Character & resilience summit slides final


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I gave this presentation at the Character & Resilience Summit at Admiralty House that was organised by Baroness Claire Tyler and Damian Hinds MP at the all party parliamentary group on social mobility. I was asked to share the evidence on how character capabilities develop across the life-course and the impact that so called 'soft skills' have on a range of life outcomes.

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  • Everyone’s talking about character – but what exactly is it?A lot of chat about how it’s ‘hidden’Paul Tough (Whatever it takes) on geoffreycanada’sharlem children’s zoneDavid brooks ?Character Inquiry – investigating the role of character in shaping outcomes and its use in public policy discussions
  • Is character about healthy psychological development or is it a moral question about ‘being good’?Character as a set of capabilities – BOTH instrumental to a successful life, also key to living a Good life. - aristotelian and liberal And something important in seeing character as a skill because it implies that you can build it, and measure your progress; and clear that they are skills that individuals can apply to their own ends – this is key to a policy approach to building characterBut they are also virtues and therefore important to being good as well as effective, this is also important esp considering the many examples of bad character that are having a negative effect on society today – expenses scandal, banking crisis, to the riots
  • Putting to one side for now…Whether a skill or virtue or both, it matters more. Shift from manufacturing to service economy; contemporary culture of instant gratification where levels of personal debt and obesity are higher than ever beforeBut character and soft skills important not just for social mobility based on income, but also for broader wellbeing: self control, resilience, and empathy have been shown to be crucial factors in all sorts of outcomes from healthy lifestyles, to maintaining and building good relationships, being a good parent, bouncing back from setbacks, etc.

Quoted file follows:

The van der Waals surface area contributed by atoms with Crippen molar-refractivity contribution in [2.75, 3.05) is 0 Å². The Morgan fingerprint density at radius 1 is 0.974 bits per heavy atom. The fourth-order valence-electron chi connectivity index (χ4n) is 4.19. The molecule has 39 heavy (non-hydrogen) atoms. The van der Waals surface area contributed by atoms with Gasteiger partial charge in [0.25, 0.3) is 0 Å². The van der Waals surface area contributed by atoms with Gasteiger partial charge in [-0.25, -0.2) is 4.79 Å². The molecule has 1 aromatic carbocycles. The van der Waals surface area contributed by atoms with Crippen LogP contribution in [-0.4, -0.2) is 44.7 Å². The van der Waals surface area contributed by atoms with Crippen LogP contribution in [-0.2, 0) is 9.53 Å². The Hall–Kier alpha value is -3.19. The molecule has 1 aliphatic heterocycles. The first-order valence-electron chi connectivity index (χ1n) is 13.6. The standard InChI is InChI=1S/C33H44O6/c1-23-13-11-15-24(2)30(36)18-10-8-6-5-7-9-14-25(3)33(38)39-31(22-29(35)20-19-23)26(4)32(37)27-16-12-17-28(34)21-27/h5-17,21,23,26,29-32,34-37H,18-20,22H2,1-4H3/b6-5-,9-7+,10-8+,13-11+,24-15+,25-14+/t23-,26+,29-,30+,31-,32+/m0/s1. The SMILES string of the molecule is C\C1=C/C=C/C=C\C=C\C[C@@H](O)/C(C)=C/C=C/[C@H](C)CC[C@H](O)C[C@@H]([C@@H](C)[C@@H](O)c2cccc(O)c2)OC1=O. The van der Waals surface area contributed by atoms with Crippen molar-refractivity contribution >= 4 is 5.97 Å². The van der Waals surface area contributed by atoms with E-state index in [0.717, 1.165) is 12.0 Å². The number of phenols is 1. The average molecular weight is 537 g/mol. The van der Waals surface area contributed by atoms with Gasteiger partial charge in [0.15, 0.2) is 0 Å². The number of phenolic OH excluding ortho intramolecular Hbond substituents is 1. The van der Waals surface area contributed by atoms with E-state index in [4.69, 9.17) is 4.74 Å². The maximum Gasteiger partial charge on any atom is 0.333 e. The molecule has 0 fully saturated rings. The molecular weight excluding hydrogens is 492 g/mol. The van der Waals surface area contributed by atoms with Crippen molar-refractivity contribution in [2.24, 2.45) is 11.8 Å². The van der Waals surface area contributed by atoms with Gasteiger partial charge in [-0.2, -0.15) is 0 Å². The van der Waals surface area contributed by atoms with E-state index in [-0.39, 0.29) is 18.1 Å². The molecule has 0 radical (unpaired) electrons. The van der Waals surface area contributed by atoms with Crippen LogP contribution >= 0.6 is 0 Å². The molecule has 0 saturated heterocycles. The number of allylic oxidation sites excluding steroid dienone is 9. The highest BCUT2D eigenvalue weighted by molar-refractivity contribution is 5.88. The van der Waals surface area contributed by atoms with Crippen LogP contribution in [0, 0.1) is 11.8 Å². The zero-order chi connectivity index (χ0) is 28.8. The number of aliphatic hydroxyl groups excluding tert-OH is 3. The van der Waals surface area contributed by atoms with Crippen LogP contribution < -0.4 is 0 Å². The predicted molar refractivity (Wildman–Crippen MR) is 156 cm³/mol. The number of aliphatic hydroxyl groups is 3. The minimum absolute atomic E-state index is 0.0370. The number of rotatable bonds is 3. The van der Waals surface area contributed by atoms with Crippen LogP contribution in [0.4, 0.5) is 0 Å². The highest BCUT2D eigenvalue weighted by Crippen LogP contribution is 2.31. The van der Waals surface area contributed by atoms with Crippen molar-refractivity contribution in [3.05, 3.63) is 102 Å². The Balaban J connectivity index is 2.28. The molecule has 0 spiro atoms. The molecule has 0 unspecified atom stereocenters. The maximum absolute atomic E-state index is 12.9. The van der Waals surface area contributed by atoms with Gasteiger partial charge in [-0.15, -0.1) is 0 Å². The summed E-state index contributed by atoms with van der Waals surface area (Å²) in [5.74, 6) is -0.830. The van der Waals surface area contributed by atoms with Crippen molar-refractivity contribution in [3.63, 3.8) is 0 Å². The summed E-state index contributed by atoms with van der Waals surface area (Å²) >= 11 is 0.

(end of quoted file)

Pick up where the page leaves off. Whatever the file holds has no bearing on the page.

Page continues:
• And we can look at this purely in terms of soft skills development: Income quintile on soft skills outcomes at age 5
  • As wealth gap has increased and social mobility has plateaued What it shows is that the test scores of high-intelligence low-class kids (at two years old) are overtaken by low-intelligence high-class kids by the age of seven, and most of this is happening between ages two and 4. Something very important goes on in the home and in the child care environment – before kids are getting to school. WHAT TEST SCORES ARE BEING USED HERE? In a recent US study, half the gap in ‘school readiness’ between children in affluent and poorer families was explained through home environment and parenting (Waldfogel, ‘bad parents widen ability gap’)
  • 7 key truths report ie that “Heckman found a clear economic return for investing in these skills early in children, particularly disadvantaged children. Focusing solely earnings gains, returns to cash invested were as high as 15-17%”
  • Character & resilience summit slides final

    1. 1. THE ROLE OF CHARACTER IN SHAPING SOCIAL MOBILITY Jen Lexmond February 6, 2013 Character and Resilience Summit
    2. 2. David Cameron MP: “Truly ground-breaking…For those who care about fairness and inequality, this is one of the most important findings in a generation. It would be over the top to say that it is to social science what E=MC2 was to physics, but I think it is a real 'sit up and think' moment. That discovery defined the laws of relativity; this one is the new law for social mobility”. – launch of the Character Inquiry, Jan ‘10